Lance Lazar studied at Dartmouth College and the University degli studi di Bologna before receiving his PhD from Harvard University in 1998. He taught at the University of North Carolina before joining the faculty at Assumption College in 2005. In addition to Working in the Vineyard he has coedited a collection of essays, Human Sacrifice in Jewish-Christian Tradition, as well as several articles on Catholicism in Europe, generally and the Jesuits in Italy, in particular.
Michael Hayden, professor emeritus at the University of Saskatchewan, and Malcolm Greenshields, professor of history at the University of Lethbridge in Alberta, Canada, received the association’s John Gilmary Shea Prize for their book 600 Years of Reform: Bishops and the French Church, 11901789 (McGill-Queens University Press, 2005). In presenting the award of $750 to be shared by the authors, the judging committee declared:
600 Years of Reform is a sweeping study of synodal and episcopal reform legislation in the French Church from the reign of Innocent III to the French Revolution. Using computerized and statistical analysis of a highly sophisticated kind, the authors have, for the first time, given us a comprehensive description of the four waves of institutional reform undergone by the Church in France and a detailed picture of the legislation in each period. The result is a panorama that is both nuanced and comprehensive, not only chronologically but also geographically. This work provides a framework for further study of the bishops as reformers, as well the linkages between reform, royal, and papal authority. In addition, it lays the groundwork for a suggestive refraining of traditional questions of continuity and discontinuity in the history of Catholic reform.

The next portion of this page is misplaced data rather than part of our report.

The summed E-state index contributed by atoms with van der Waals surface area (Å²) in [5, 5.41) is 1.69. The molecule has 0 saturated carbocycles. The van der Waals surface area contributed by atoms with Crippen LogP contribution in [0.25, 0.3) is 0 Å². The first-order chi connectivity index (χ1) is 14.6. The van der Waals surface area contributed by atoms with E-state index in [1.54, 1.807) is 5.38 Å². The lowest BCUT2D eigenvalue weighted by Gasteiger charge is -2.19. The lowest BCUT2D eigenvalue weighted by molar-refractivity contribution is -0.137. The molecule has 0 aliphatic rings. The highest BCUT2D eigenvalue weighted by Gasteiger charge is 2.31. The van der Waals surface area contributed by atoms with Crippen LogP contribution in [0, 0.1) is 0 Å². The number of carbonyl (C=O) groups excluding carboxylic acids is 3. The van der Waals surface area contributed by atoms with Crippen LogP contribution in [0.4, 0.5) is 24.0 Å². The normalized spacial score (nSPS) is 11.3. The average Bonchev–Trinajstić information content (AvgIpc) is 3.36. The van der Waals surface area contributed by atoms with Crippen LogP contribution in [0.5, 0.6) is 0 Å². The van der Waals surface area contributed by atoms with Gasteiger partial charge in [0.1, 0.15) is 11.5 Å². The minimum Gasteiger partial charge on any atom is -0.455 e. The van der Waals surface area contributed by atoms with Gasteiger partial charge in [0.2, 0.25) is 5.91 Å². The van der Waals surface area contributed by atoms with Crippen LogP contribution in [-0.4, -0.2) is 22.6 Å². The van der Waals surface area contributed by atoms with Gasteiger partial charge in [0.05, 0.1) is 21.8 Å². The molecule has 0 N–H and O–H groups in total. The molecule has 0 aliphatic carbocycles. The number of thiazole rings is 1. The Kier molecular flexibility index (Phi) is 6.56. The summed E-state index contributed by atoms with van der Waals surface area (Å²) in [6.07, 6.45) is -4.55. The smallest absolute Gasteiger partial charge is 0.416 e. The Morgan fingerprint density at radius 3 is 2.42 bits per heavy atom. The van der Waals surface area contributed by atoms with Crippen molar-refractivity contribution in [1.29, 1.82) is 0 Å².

Michael Hayden was educated at the John Carroll University in Cleveland, and the University of Paris. He received his PhD from Loyola University Chicago. He taught at the University of Detroit before joining the faculty at the University of Saskatchewan in 1966. He has been professor emeritus there since 2001. His books include France and the Estates General (1974) and The Presence of the Past (1991) and he has published heavily in Canadian educational history as well as the history of France.
Malcolm Greenshields was educated at the University of Saskatchewan before receiving his DPhil from the University of Sussex in the United Kingdom. He taught and served as an administrator at the University of Saskatchewan before joining the University of Lethbridge in 1985. He became a full professor there in 1996. He has written extensively on Canadian religious history as well as French Catholic history.
The prize is named in memory of the famous historian of American Catholicism, John Gilmary Shea (18241892), and is partially funded by a bequest of the late John Whitney Evans of the College of Saint Scholastica, Duluth, Minnesota. It is given each year to the American or Canadian author who, in the opinion of the committee, has made the most original and significant contribution to the historiography of the Catholic Church in the form of a book published during the previous 12-month period ending June 30.